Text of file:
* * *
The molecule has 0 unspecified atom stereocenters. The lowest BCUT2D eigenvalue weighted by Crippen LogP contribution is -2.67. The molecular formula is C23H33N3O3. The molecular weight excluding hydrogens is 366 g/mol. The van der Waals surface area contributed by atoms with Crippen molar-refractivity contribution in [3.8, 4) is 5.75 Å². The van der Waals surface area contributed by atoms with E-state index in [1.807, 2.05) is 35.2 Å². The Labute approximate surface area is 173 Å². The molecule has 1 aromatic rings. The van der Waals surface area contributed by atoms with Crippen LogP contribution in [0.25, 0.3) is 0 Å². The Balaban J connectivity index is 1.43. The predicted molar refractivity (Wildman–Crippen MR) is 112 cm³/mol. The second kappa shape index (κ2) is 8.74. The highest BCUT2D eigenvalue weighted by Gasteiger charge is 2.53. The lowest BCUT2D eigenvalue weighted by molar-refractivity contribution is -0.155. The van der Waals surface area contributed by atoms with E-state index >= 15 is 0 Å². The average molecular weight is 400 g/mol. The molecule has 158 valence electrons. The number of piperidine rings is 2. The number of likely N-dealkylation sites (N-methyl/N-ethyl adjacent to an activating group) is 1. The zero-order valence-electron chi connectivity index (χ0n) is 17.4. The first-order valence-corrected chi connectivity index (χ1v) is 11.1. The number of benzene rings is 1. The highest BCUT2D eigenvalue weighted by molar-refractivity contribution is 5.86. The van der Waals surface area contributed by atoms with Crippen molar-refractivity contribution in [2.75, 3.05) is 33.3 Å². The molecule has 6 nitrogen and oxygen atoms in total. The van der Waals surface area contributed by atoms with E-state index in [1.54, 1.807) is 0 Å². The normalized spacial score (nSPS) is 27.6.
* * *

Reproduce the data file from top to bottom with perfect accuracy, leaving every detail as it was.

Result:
The molecule has 0 unspecified atom stereocenters. The lowest BCUT2D eigenvalue weighted by Crippen LogP contribution is -2.67. The molecular formula is C23H33N3O3. The molecular weight excluding hydrogens is 366 g/mol. The van der Waals surface area contributed by atoms with Crippen molar-refractivity contribution in [3.8, 4) is 5.75 Å². The van der Waals surface area contributed by atoms with E-state index in [1.807, 2.05) is 35.2 Å². The Labute approximate surface area is 173 Å². The molecule has 1 aromatic rings. The van der Waals surface area contributed by atoms with Crippen LogP contribution in [0.25, 0.3) is 0 Å². The Balaban J connectivity index is 1.43. The predicted molar refractivity (Wildman–Crippen MR) is 112 cm³/mol. The second kappa shape index (κ2) is 8.74. The highest BCUT2D eigenvalue weighted by Gasteiger charge is 2.53. The lowest BCUT2D eigenvalue weighted by molar-refractivity contribution is -0.155. The van der Waals surface area contributed by atoms with E-state index >= 15 is 0 Å². The average molecular weight is 400 g/mol. The molecule has 158 valence electrons. The number of piperidine rings is 2. The number of likely N-dealkylation sites (N-methyl/N-ethyl adjacent to an activating group) is 1. The zero-order valence-electron chi connectivity index (χ0n) is 17.4. The first-order valence-corrected chi connectivity index (χ1v) is 11.1. The number of benzene rings is 1. The highest BCUT2D eigenvalue weighted by molar-refractivity contribution is 5.86. The van der Waals surface area contributed by atoms with Crippen molar-refractivity contribution in [2.75, 3.05) is 33.3 Å². The molecule has 6 nitrogen and oxygen atoms in total. The van der Waals surface area contributed by atoms with E-state index in [1.54, 1.807) is 0 Å². The normalized spacial score (nSPS) is 27.6.